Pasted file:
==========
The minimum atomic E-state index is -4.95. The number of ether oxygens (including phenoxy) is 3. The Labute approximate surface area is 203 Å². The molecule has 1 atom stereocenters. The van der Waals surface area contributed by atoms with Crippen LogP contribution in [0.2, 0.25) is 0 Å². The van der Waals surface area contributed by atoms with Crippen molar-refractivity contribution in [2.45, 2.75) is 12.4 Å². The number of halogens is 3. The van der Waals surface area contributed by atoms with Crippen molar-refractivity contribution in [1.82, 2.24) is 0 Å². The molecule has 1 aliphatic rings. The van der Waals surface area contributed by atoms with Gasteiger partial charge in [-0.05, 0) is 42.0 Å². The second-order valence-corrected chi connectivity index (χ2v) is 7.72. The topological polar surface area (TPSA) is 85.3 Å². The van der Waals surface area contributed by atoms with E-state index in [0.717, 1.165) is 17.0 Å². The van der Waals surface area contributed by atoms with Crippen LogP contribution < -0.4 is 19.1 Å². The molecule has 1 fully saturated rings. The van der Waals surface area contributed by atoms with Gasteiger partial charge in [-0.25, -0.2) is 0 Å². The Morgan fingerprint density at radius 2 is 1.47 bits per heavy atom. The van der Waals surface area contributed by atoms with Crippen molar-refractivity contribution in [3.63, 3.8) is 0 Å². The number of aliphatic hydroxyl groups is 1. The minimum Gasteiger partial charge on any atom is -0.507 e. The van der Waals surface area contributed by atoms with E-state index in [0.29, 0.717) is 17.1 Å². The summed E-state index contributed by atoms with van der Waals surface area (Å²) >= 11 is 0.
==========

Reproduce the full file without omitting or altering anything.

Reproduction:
The minimum atomic E-state index is -4.95. The number of ether oxygens (including phenoxy) is 3. The Labute approximate surface area is 203 Å². The molecule has 1 atom stereocenters. The van der Waals surface area contributed by atoms with Crippen LogP contribution in [0.2, 0.25) is 0 Å². The van der Waals surface area contributed by atoms with Crippen molar-refractivity contribution in [2.45, 2.75) is 12.4 Å². The number of halogens is 3. The van der Waals surface area contributed by atoms with Crippen molar-refractivity contribution in [1.82, 2.24) is 0 Å². The molecule has 1 aliphatic rings. The van der Waals surface area contributed by atoms with Gasteiger partial charge in [-0.05, 0) is 42.0 Å². The second-order valence-corrected chi connectivity index (χ2v) is 7.72. The topological polar surface area (TPSA) is 85.3 Å². The van der Waals surface area contributed by atoms with E-state index in [0.717, 1.165) is 17.0 Å². The van der Waals surface area contributed by atoms with Crippen LogP contribution < -0.4 is 19.1 Å². The molecule has 1 fully saturated rings. The van der Waals surface area contributed by atoms with Gasteiger partial charge in [-0.25, -0.2) is 0 Å². The Morgan fingerprint density at radius 2 is 1.47 bits per heavy atom. The van der Waals surface area contributed by atoms with Crippen molar-refractivity contribution in [3.63, 3.8) is 0 Å². The number of aliphatic hydroxyl groups is 1. The minimum Gasteiger partial charge on any atom is -0.507 e. The van der Waals surface area contributed by atoms with E-state index in [0.29, 0.717) is 17.1 Å². The summed E-state index contributed by atoms with van der Waals surface area (Å²) >= 11 is 0.